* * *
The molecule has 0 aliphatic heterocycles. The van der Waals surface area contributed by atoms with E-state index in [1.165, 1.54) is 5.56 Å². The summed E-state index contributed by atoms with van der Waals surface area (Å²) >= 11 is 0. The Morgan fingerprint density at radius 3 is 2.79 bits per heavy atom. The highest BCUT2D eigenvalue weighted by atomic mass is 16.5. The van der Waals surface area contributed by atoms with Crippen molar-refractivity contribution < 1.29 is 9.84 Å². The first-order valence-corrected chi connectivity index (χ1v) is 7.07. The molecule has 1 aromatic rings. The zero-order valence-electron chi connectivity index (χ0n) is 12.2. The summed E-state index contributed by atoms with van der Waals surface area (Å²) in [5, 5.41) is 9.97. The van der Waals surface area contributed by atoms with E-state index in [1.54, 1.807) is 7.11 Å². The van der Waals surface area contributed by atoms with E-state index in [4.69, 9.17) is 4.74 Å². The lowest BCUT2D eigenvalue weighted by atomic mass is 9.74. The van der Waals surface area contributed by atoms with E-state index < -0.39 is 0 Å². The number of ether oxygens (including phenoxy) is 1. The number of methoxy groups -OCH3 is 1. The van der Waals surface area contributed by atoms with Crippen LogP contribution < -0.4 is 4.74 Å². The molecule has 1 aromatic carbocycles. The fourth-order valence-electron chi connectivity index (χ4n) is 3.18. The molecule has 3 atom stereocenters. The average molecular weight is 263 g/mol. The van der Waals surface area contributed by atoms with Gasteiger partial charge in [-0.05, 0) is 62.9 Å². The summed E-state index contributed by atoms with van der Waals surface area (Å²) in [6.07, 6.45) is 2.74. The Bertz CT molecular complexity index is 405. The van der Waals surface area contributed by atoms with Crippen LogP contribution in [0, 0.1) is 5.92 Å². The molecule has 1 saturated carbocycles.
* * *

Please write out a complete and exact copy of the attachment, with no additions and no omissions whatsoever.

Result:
The molecule has 0 aliphatic heterocycles. The van der Waals surface area contributed by atoms with E-state index in [1.165, 1.54) is 5.56 Å². The summed E-state index contributed by atoms with van der Waals surface area (Å²) >= 11 is 0. The Morgan fingerprint density at radius 3 is 2.79 bits per heavy atom. The highest BCUT2D eigenvalue weighted by atomic mass is 16.5. The van der Waals surface area contributed by atoms with Crippen molar-refractivity contribution < 1.29 is 9.84 Å². The first-order valence-corrected chi connectivity index (χ1v) is 7.07. The molecule has 1 aromatic rings. The zero-order valence-electron chi connectivity index (χ0n) is 12.2. The summed E-state index contributed by atoms with van der Waals surface area (Å²) in [5, 5.41) is 9.97. The van der Waals surface area contributed by atoms with E-state index in [1.54, 1.807) is 7.11 Å². The van der Waals surface area contributed by atoms with E-state index in [4.69, 9.17) is 4.74 Å². The lowest BCUT2D eigenvalue weighted by atomic mass is 9.74. The van der Waals surface area contributed by atoms with E-state index < -0.39 is 0 Å². The number of ether oxygens (including phenoxy) is 1. The number of methoxy groups -OCH3 is 1. The van der Waals surface area contributed by atoms with Crippen LogP contribution < -0.4 is 4.74 Å². The molecule has 1 aromatic carbocycles. The fourth-order valence-electron chi connectivity index (χ4n) is 3.18. The molecule has 3 atom stereocenters. The average molecular weight is 263 g/mol. The van der Waals surface area contributed by atoms with Gasteiger partial charge in [-0.05, 0) is 62.9 Å². The summed E-state index contributed by atoms with van der Waals surface area (Å²) in [6.07, 6.45) is 2.74. The Bertz CT molecular complexity index is 405. The van der Waals surface area contributed by atoms with Crippen LogP contribution in [0, 0.1) is 5.92 Å². The molecule has 1 saturated carbocycles.